"Making the Cut"
As the Arizona Cardinals begin their quest to cut the team's roster size from 90 to 53 by the end of the preseason, we're taking a look at the key players at each position group and determining their odds of making the final cut.
Age: Bucannon: 23, Minter: 25
Experience: Bucannon: 3rd NFL season, Minter: 4th NFL season
Contract status: Bucannon: 2016-$2,102,510, 2017-$2,452,928, Minter: 2016-$1,396,903
2015 season quick review: Bucannon was a grinder for the Cardinals in 2015 as the converted safety proved he belongs as a linebacker in the NFL. There were questions, and those questions will persist, as to whether or not Bucannon is durable enough to remain at inside linebacker throughout his career. For now, though, the Cardinals would love to see Bucannon build off of a 112-tackle, 3.0 sack campaign in 2015. Minter, meanwhile, had ups and downs in 2016 in what was his first season as a full-time starter. The LSU product netted 94 tackles and was generally solid, but the team could benefit from improved run reads from Minter this season.
Projected roster status: The Cardinals are in a somewhat fortunate position with Minter and Bucannon as both players are young and playing out rookie contracts which affords the team the opportunity to keep higher-salary players on the roster. Because neither player costs much for the type of production they bring to the table, their status on the Cardinals' active roster is definitely secure in 2016.
Projected depth chart status: While there's always the possibility a player like Donald Butler returns to the form he demonstrated early in his career which netted him a seven-year, $51 million contract from San Diego, it's unlikely any of the Cardinals' inside linebackers push Bucannon or Minter for a starting role. Bucannon is locked in as the Cardinals' Money linebacker and will be through the end of his rookie contract in 2017, while Minter played well enough last season to solidify his status at the top of the depth chart. The Cardinals will want to see continued growth from both players, specifically Minter, but there's no reason to believe either player's starting job will be in jeopardy at any point during the 2016 season.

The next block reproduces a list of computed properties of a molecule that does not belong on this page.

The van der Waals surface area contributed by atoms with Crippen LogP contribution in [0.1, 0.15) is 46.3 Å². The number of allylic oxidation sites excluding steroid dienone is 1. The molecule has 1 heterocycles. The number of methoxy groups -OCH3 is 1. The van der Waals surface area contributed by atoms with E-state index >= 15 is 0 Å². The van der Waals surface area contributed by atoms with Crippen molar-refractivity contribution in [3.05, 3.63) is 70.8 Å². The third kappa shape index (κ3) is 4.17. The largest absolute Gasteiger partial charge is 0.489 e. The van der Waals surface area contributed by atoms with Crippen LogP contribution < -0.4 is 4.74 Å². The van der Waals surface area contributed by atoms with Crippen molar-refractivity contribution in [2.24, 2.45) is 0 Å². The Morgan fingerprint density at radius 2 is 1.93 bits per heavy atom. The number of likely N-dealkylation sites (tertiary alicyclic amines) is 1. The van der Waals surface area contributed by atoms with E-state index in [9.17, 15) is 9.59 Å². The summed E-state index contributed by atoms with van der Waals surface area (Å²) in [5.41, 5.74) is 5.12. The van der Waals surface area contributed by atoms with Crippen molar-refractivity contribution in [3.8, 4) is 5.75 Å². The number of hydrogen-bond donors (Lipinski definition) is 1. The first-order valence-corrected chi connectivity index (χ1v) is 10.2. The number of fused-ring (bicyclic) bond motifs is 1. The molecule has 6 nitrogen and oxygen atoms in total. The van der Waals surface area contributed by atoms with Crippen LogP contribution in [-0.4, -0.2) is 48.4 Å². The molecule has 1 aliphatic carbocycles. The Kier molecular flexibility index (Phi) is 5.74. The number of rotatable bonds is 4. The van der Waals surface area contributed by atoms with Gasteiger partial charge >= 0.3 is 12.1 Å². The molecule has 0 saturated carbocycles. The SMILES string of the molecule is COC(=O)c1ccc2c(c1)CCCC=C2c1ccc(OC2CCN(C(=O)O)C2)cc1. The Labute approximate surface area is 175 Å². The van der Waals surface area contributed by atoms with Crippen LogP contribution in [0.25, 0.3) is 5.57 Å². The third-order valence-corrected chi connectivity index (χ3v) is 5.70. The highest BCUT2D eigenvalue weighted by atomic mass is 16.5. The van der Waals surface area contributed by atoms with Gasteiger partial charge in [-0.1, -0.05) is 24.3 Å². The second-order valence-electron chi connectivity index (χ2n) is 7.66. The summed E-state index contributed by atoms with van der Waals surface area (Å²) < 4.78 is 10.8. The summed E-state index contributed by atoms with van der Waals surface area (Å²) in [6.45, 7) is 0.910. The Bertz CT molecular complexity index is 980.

Position group analysis: The Cardinals are thin at inside linebacker and can't afford an injury to either Bucannon or Minter because it has the potential to devastate the depth chart. Minter's backup, Alani Fua is a second-year player who saw limited time during his rookie season after making the Cardinals' roster as an undrafted free agent out of BYU. Bucannon's backup during the first day of training camp was safety Chris Clemons, who may have to convert to linebacker full-time if he hopes to make the team's roster. In all likelihood, Butler will push either Clemons or Fua (probably Clemons) for a backup role, but that would mean the Cardinals are counting on an unproven player who went undrafted and a veteran who was cut just two years into a seven-year contract to provide depth at inside linebacker.
Moving forward: The Cardinals are in an interesting position with Minter because he proved he deserved a starting role in 2015, but he didn't impress the team to the point where it will likely be looking to negotiate a contract extension before the 2016 regular season begins. Arizona is probably in "wait and see" mode with Minter as the organization wants to evaluate his improvement this year to determine whether it will extend him a new contract in the offseason or whether it wants to pursue other options at inside linebacker. Bucannon, on the other hand, has two seasons left on his rookie deal, and is morphing into one of the faces of Arizona's defense. His transition from the secondary to the linebacking corps went smoother than expected, and if he continues to provide the team with the versatility to play up in the box against the run and cover receivers and tight ends against the pass, Arizona could look into extending Bucannon with a long-term offer before he hits the free agent market in 2018.
Overall value: Inside linebacker is one of the ultimate hard hat and lunch pail positions in the NFL as teams generally don't reward players with lavish contracts, instead opting to pay up for pass rushers and cover corners. Only 11 inside linebackers make more than $5 million annually, which means there's not an inflated market for these players unless they produce at an All-Pro level. Minter's 2016 salary represents the 45th largest cap hit of any inside linebacker in the NFL, which suggests the Cardinals have him locked in a little below his market value, which is to be expected from a former draft pick on a rookie contract. Bucannon's contract doesn't place him among the top 30 inside linebackers, either, and the Cardinals are definitely capitalizing on his market value even though Bucannon's rookie contract is better than most considering he was a first round draft pick. Ultimately, Arizona will be faced with interesting options regarding re-signing each player within the next two seasons, and the Cardinals probably won't be able to get away with keeping those potential contracts as team-friendly as they are right now.